0:04:52.5: Another mistake is tracking conversions on the website that never make it to Google Ads. The most common issues with this are phone call tracking, where someone tracks phone calls and they put it into Google Analytics, or they put it into Adobe. And in those cases, if they’re not being put into Google Ads, you can’t make decisions on them. You can either do an import from Google which is easy to do right within the system or for third-party systems you can do an offline import. These are the most common problems with the conversion actions themselves. We have a bonus one: Conversion action sets. Conversion action sets let you bundle conversion types together. We can go in, and we can say, “Count these different conversions as a set.” Now, what’s nice about this is when we can go into a campaign, and then we can say, “Let’s use these sets, these track conversions for this campaign. And let’s use a different set for a different campaign.” This can be useful when you’ve got some sets that are awareness, top of funnel, maybe do some discovery Ads, and you’re really focused on time-aside metrics.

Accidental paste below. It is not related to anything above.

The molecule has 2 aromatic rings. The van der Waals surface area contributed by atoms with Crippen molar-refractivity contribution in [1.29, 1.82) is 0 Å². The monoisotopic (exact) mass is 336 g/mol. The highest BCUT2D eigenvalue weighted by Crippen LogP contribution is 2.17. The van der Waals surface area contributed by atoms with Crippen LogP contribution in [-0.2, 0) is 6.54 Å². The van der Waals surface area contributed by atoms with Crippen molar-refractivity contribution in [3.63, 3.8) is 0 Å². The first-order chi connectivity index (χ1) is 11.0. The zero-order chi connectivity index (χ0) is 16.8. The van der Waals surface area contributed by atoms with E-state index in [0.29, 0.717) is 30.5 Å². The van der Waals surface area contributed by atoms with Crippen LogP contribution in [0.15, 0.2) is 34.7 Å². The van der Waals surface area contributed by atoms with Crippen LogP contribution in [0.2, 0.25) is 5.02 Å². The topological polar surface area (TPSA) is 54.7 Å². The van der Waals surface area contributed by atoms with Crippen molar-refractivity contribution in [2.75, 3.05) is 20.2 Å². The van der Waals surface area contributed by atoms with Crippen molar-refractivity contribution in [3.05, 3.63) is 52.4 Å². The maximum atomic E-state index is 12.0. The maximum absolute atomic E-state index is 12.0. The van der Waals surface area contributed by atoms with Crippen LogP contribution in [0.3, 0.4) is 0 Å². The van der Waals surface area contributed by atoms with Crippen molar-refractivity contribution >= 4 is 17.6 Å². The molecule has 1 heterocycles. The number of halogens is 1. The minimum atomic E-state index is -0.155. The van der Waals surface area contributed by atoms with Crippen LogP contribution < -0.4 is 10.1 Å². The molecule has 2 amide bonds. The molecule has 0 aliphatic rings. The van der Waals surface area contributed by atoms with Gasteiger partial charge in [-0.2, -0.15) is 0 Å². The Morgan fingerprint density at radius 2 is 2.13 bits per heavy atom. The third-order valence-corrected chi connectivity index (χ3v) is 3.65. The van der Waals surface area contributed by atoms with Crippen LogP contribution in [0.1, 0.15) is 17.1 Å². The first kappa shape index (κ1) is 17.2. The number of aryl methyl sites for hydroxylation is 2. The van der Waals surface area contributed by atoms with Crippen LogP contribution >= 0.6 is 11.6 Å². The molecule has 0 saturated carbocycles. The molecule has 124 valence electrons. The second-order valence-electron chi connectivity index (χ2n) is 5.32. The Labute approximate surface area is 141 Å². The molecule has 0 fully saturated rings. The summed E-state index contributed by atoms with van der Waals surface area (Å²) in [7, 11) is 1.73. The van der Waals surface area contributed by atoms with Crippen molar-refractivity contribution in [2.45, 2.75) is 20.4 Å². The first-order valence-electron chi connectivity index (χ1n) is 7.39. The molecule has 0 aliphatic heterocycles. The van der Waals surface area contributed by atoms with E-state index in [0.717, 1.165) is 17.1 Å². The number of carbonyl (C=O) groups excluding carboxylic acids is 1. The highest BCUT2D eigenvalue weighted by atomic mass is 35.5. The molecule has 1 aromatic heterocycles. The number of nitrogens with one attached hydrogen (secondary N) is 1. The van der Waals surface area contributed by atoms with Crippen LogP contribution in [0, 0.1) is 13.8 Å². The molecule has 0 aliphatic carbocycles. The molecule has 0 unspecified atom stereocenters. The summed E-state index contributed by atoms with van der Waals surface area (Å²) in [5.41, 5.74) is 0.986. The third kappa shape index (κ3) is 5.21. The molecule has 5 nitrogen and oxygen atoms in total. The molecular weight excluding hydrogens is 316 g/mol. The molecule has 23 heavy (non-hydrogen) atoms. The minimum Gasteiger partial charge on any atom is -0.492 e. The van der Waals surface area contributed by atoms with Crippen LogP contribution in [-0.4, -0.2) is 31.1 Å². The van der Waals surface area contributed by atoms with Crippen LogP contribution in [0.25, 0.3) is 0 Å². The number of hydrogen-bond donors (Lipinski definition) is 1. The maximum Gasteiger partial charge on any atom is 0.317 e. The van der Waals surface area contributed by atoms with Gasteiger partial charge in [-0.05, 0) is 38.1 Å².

0:06:04.9: But then you get your search ads and your remarketing ads, and you expect them to convert. In those cases, you want to focus purely on who converted the lead information and not just a good visit. So, when we look at the conversion action sets, we are often looking to see how many campaigns are they used in? And do they have different conversions being used in different campaigns? Because if you have four or five conversion action sets, and one is being used in one set of search campaigns and a different one is being used in a different set of search campaigns, that may lead to an inconsistency issue and you need to examine that very, very closely. What are conversion actions? Our number one thing we’re looking at is consistency. Right? Consistency in the attribution. Consistency in the counts. There could be some exceptions here. Consistency in the click through window. And then, ensuring only conversions that should be used for bidding, Ad testing, search query data, etcetera, are in the conversion column, because it’s important. In systems like Adalysis, we use counted conversions for automated Ad testing, automated analysis, etcetera. We’re going to look at what’s in the yes column, how that data has been divided up, and then give automated recommendations based upon that information.